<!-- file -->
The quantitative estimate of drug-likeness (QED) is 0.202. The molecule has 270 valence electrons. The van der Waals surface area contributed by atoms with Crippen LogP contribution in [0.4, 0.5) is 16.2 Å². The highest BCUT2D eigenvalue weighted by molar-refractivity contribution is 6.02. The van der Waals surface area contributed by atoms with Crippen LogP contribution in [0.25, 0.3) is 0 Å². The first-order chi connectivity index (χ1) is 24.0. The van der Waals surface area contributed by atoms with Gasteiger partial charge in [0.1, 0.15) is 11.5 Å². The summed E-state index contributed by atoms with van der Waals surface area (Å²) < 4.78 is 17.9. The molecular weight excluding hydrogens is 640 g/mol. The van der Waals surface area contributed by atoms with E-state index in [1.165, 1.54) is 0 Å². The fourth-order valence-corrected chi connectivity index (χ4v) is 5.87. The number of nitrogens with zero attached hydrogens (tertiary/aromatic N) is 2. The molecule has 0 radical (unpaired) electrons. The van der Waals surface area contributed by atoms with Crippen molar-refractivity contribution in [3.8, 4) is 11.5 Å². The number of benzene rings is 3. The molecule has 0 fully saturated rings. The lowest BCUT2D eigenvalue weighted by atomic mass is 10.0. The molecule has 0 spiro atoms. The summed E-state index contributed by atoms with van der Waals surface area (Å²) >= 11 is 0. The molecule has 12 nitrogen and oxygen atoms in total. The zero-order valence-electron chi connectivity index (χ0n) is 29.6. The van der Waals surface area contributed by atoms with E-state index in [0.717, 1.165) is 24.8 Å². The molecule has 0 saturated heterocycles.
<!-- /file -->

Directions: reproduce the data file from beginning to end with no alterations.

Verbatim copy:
The quantitative estimate of drug-likeness (QED) is 0.202. The molecule has 270 valence electrons. The van der Waals surface area contributed by atoms with Crippen LogP contribution in [0.4, 0.5) is 16.2 Å². The highest BCUT2D eigenvalue weighted by molar-refractivity contribution is 6.02. The van der Waals surface area contributed by atoms with Crippen LogP contribution in [0.25, 0.3) is 0 Å². The first-order chi connectivity index (χ1) is 24.0. The van der Waals surface area contributed by atoms with Gasteiger partial charge in [0.1, 0.15) is 11.5 Å². The summed E-state index contributed by atoms with van der Waals surface area (Å²) < 4.78 is 17.9. The molecular weight excluding hydrogens is 640 g/mol. The van der Waals surface area contributed by atoms with E-state index in [1.165, 1.54) is 0 Å². The fourth-order valence-corrected chi connectivity index (χ4v) is 5.87. The number of nitrogens with zero attached hydrogens (tertiary/aromatic N) is 2. The molecule has 0 radical (unpaired) electrons. The van der Waals surface area contributed by atoms with Crippen molar-refractivity contribution in [3.8, 4) is 11.5 Å². The number of benzene rings is 3. The molecule has 0 fully saturated rings. The lowest BCUT2D eigenvalue weighted by atomic mass is 10.0. The molecule has 0 spiro atoms. The summed E-state index contributed by atoms with van der Waals surface area (Å²) >= 11 is 0. The molecule has 12 nitrogen and oxygen atoms in total. The zero-order valence-electron chi connectivity index (χ0n) is 29.6. The van der Waals surface area contributed by atoms with E-state index in [0.717, 1.165) is 24.8 Å². The molecule has 0 saturated heterocycles.